Wednesday, August 22, 2007

Tubéreuse by L’Artisan Parfumeur


The term soliflore refers to a single flower or floral note perfume. Tubéreuse by L’Artisan Parfumeur, created by their founder Jean LaPorte in 1978, is a great example of a soliflore.

Tubéreuse is anything but subtle. The minute you spray it out of the bottle, the beautifully full and lush scent of blooming tuberose is upon you. And stays upon you -- so you'd better really like it.

I happen to love the scent of tuberose. But I am not accustomed to a lot of tuberose all at once. L’Artisan’s version is ever-present and mostly true, but perhaps a bit too much. Or maybe it’s just that I use too much, because it is intoxicating and you find yourself wanting it more and more. Most notably, the squarely buttery middle lingers longest and keeps you sniffing your wrist.

But, Tubéreuse is a single note, and not a note in a blend. As long as you understand that going in, you will not be disappointed. It is what it is. Or is it?

The first time I ever sniffed tuberose absolute, it was sampled to me by a friend who brokers precious oils through India. My head spun. It was stunningly floral and buttery, but also a bit spicy and green. There was so much going on through that lusciously buttery floral from that one single plant. The absolute is, of course, derived from the natural plant source. L’Artisan Parfumeur’s Tubéreuse is not. It is rather one note-ish, though a lovely one note. But there is no dimension to it.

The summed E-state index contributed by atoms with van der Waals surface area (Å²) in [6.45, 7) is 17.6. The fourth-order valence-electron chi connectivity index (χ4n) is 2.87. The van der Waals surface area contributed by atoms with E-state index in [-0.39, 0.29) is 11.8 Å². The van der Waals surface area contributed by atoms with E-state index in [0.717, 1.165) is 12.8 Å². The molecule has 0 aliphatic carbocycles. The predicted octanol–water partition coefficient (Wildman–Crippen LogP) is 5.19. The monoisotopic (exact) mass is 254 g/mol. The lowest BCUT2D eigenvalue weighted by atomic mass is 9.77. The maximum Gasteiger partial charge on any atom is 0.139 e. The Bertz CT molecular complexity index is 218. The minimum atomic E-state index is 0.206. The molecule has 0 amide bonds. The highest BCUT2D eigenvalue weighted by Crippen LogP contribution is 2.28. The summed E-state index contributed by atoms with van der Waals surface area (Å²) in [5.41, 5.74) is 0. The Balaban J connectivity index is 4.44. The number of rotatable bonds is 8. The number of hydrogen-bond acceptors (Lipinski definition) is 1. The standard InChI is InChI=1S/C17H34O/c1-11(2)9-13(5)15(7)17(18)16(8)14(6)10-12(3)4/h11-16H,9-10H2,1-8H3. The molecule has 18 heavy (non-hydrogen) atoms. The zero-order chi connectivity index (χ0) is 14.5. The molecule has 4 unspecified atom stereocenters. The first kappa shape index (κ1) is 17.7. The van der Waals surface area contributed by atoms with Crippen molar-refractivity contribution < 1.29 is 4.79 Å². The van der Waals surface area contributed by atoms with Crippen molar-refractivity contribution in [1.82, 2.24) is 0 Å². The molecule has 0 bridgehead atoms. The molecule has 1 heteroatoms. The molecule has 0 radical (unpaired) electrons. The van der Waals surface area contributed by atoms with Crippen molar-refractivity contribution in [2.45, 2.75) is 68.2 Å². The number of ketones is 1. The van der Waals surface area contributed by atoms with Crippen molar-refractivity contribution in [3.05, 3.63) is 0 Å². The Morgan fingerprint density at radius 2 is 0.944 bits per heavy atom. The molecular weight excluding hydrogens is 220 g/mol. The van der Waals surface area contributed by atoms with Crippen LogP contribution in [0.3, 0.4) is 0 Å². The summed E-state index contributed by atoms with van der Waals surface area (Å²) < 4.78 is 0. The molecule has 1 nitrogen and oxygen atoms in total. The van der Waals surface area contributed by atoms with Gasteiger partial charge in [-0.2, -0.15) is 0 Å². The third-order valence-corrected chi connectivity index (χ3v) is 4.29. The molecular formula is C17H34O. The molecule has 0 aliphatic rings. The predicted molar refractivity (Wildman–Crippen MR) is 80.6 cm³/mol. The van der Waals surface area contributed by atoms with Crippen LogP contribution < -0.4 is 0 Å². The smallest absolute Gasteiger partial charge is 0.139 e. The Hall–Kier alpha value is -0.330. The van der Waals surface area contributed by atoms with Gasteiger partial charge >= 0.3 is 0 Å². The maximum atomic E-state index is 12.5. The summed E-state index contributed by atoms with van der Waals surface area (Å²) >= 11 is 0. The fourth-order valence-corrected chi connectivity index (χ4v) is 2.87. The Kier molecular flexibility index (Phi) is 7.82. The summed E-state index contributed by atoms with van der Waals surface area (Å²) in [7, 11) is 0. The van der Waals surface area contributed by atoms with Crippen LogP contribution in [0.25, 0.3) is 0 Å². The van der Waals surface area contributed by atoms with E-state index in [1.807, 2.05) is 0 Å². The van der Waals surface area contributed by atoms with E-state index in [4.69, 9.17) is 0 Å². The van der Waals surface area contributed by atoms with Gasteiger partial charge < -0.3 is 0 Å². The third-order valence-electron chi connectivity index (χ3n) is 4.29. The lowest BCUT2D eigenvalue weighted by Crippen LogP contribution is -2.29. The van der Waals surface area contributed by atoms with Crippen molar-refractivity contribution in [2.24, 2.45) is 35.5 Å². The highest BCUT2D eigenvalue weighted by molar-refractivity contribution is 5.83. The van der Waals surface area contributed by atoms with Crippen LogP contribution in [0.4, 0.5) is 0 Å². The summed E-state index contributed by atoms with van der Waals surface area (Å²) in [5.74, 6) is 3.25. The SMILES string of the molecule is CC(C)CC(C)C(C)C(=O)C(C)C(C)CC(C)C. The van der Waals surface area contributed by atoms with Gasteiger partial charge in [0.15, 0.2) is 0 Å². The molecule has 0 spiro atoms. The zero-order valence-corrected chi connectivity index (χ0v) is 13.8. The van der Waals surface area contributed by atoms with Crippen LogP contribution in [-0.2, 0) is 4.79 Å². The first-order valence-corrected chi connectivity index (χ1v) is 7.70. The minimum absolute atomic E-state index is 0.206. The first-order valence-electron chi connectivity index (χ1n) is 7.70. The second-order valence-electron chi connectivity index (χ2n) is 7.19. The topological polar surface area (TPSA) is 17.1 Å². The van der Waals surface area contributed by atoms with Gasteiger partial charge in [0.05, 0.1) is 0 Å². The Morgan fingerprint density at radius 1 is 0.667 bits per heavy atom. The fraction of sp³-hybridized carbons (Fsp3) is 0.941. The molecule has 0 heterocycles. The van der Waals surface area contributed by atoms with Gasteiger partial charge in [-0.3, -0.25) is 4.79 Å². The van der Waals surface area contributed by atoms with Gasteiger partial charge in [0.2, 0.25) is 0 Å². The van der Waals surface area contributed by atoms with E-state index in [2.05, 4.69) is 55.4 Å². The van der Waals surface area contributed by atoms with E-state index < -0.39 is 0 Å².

The bottom of the box lists these ingredients: Alcohol Denat., Aqua (water), Parfum (Fragrance), amyl cinnamal, benzyl salicylate, hexyl cinnamal, linalool, benzyl benzoate, hydroxycitronellal, farnesol, cinnamyl alcohol, geraniol, limonene, eugenol, benzyl alcohol, benzyl cinnamate, isoeugenol. There’s nothing “natural” in the bottle. Maybe I’m a little disappointed because with a name like L’Artisan Parfumeur, I thought there might be some natural ingredients involved.

The bottle itself does not disappoint. The pretty, etched, 7-sided glass bottle with a hot pink label is surprisingly heavy to pick up. The bottle feels good in your hands.

But what about a lovely tuberose absolute at 5% mixed with Perfumer’s alcohol and water? I think that would make the best tuberose soliflore. I will have to try that. In the meantime, I’ll keep the bottle of Tubéreuse nearby, and probably use it up.

2 comments:

Anonymous said...

Oh, Trina, tuberose is one of my absolute favorites, too. My quest for it in a perfume has been long and arduous! Once upon a time I worked for a florist who only carried "high-end" flowers, and she always had tuberoses -- and I always brought some home with me! YUM!

Jean

P.S. I'm a subscriber to the "Natural" group, but I lurk there; I haven't ever commented.

Trina said...

Dear Jean,

Thank you for your comment. I have to agree, tuberose is one of those rare and perfect scents I would love to bask in. Say hello at Natural when you get the chance : )